Variables

We grouped civil status into categories ‘Single’, ‘Married’, ‘Widowed’ and ‘Divorced’. Nationality was in three categories: ‘Swiss’, ‘Europe other than Switzerland’ and ‘Other/unknown’; religion in four: ‘Protestant’, ‘Roman Catholic’, ‘No religious affiliation’ and ‘Other/unknown’ and spoken language also in four: ‘German’, ‘French’, ‘Italian’ and ‘Other’. We grouped highest educational achievement as ‘Primary or less’, ‘Secondary’ or ‘Tertiary’. We collapsed the 33 grade socio-professional categorisation of occupations developed by the Swiss Federal Statistical Office [17] into eight categories of socio-professional status capturing skill level and position of individuals on the labour market. Type of household was divided into four categories on the basis of the number of adults and children in the household: ‘Single person household’, ‘Couple without children’, ‘Household with one or more children’, ‘Other’. We grouped household ownership type into ‘Rented flat’, ‘Owned flat’ and ‘Other’. Household crowding was defined as the total number of persons per number of rooms and treated as a continuous variable. The floors in the buildings were categorized into nine levels: ‘Ground floor’, floors 1–7 and floor 8 and above. Flats located on the ground floor, raised ground floor and basement were combined in the category ‘Ground floor’.

Mortality

We explored associations of floor of residence at the time of census with all-cause and cause specific mortality between 5th December 2000 and 31st December 2008. The deaths were coded according to the tenth revision of the International Classification of Deaths, Injuries and Causes of Death (ICD-10). Outcomes were deaths from all causes, cardiovascular diseases (ICD-10 codes I00-I99), myocardial infarction (ICD-10 codes I21-I22), stroke (ICD-10 codes I60-I64), respiratory diseases (ICD-10 codes J00-J99), alcohol related deaths (ICD-10 codes F10, G31.2, G62.1, I42.6, K29.2, K70, K73, K74 (excluding K74.3-K74.5, K86.0, X45, X65, Y15) [18], stomach cancer (ICD-10 code C16), lung cancer (ICD-10 codes C33–C34), breast cancer (ICD-10 code C50), prostate cancer (ICD-10 code C61), transport accidents (ICD-10 codes V01–V99), suicide (ICD-10 codes X60–X84) and suicide by jumping from a high place (ICD-10 code X80).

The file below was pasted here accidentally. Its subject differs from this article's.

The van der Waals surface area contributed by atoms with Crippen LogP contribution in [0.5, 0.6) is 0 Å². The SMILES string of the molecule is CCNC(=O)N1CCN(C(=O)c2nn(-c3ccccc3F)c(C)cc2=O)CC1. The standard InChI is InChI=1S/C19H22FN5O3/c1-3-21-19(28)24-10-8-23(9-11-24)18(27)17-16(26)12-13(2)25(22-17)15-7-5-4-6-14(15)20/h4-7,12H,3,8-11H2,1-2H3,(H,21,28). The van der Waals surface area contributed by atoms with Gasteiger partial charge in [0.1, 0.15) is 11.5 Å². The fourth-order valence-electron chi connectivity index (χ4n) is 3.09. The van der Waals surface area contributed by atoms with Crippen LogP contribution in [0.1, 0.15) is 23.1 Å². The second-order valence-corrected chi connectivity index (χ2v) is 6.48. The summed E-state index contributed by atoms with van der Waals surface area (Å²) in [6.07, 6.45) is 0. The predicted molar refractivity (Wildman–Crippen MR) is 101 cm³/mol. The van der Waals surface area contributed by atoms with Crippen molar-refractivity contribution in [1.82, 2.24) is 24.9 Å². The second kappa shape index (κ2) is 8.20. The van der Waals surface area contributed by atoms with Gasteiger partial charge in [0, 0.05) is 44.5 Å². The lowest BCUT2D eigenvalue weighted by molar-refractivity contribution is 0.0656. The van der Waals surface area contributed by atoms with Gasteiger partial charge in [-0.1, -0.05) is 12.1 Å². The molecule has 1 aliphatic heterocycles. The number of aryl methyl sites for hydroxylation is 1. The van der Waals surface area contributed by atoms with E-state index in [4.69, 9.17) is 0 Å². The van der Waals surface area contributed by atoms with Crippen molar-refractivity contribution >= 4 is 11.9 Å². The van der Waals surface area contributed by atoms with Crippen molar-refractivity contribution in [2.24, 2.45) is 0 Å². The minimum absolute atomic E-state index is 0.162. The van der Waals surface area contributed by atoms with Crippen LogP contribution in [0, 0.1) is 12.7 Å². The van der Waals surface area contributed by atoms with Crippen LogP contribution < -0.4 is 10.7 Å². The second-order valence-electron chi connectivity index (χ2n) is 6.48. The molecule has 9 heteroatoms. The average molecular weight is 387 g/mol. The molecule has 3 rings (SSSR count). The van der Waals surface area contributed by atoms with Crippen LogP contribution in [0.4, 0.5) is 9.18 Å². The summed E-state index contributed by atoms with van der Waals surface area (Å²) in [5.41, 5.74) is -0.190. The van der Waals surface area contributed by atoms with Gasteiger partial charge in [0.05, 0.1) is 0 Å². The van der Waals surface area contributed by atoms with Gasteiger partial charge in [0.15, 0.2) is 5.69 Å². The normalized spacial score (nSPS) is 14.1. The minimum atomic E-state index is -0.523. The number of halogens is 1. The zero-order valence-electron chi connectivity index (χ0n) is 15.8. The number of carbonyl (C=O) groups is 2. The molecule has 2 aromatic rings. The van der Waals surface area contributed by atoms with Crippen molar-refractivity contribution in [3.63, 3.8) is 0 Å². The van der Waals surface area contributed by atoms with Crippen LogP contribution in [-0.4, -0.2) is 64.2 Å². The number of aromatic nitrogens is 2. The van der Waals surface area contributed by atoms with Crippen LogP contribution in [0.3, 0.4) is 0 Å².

Ethics

The SNC was approved by the cantonal ethics committees of Bern and Zurich, with the approval covering the present analysis.

Statistical analysis

We modelled the hazard ratio of death across floors of residence for all-cause mortality and specific causes of death using Cox regression models. Time of observation was from the date of census (5th December 2000) to the date of death, the date of emigration or 31st December 2008, whichever came first. We adjusted for age by using age as the time scale in the models. We compared the residents of ground floors to those living on the eighth floor or higher. We used two models with different levels of adjustments: (1) adjusted for age and sex, (2) adjusted for age, sex, civil status, nationality, language, religion, education, professional status, type and ownership of household and crowding (fully adjusted). Models were stratified by building, thus allowing the baseline hazard to differ between different buildings. Stratification by building also meant that analyses were controlled for degree of urbanicity, language region, and socio-economic position of the neighbourhood.